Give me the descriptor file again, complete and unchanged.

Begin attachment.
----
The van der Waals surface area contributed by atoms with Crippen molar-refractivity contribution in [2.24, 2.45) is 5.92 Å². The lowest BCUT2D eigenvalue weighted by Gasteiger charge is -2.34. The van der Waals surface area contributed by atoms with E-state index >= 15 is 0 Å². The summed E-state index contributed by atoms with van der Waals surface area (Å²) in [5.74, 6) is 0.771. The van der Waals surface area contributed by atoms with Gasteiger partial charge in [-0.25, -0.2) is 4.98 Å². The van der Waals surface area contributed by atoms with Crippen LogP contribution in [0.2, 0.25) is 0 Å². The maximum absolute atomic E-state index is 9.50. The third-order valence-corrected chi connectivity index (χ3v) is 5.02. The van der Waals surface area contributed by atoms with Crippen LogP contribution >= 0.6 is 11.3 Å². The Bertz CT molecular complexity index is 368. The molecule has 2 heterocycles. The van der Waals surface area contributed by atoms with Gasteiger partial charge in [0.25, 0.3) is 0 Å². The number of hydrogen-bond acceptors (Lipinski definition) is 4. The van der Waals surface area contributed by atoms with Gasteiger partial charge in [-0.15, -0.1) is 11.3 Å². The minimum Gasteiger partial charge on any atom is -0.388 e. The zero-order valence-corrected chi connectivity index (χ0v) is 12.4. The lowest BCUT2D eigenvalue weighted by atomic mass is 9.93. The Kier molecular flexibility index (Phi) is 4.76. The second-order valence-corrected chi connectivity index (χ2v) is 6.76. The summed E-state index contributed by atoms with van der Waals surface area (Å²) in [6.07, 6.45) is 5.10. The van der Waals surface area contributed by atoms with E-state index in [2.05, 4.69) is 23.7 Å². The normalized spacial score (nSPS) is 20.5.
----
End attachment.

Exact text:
The van der Waals surface area contributed by atoms with Crippen molar-refractivity contribution in [2.24, 2.45) is 5.92 Å². The lowest BCUT2D eigenvalue weighted by Gasteiger charge is -2.34. The van der Waals surface area contributed by atoms with E-state index >= 15 is 0 Å². The summed E-state index contributed by atoms with van der Waals surface area (Å²) in [5.74, 6) is 0.771. The van der Waals surface area contributed by atoms with Gasteiger partial charge in [-0.25, -0.2) is 4.98 Å². The van der Waals surface area contributed by atoms with Crippen LogP contribution in [0.2, 0.25) is 0 Å². The maximum absolute atomic E-state index is 9.50. The third-order valence-corrected chi connectivity index (χ3v) is 5.02. The van der Waals surface area contributed by atoms with Crippen LogP contribution >= 0.6 is 11.3 Å². The Bertz CT molecular complexity index is 368. The molecule has 2 heterocycles. The van der Waals surface area contributed by atoms with Gasteiger partial charge in [0.25, 0.3) is 0 Å². The number of hydrogen-bond acceptors (Lipinski definition) is 4. The van der Waals surface area contributed by atoms with Gasteiger partial charge in [-0.15, -0.1) is 11.3 Å². The minimum Gasteiger partial charge on any atom is -0.388 e. The zero-order valence-corrected chi connectivity index (χ0v) is 12.4. The lowest BCUT2D eigenvalue weighted by atomic mass is 9.93. The Kier molecular flexibility index (Phi) is 4.76. The second-order valence-corrected chi connectivity index (χ2v) is 6.76. The summed E-state index contributed by atoms with van der Waals surface area (Å²) in [6.07, 6.45) is 5.10. The van der Waals surface area contributed by atoms with E-state index in [2.05, 4.69) is 23.7 Å². The normalized spacial score (nSPS) is 20.5.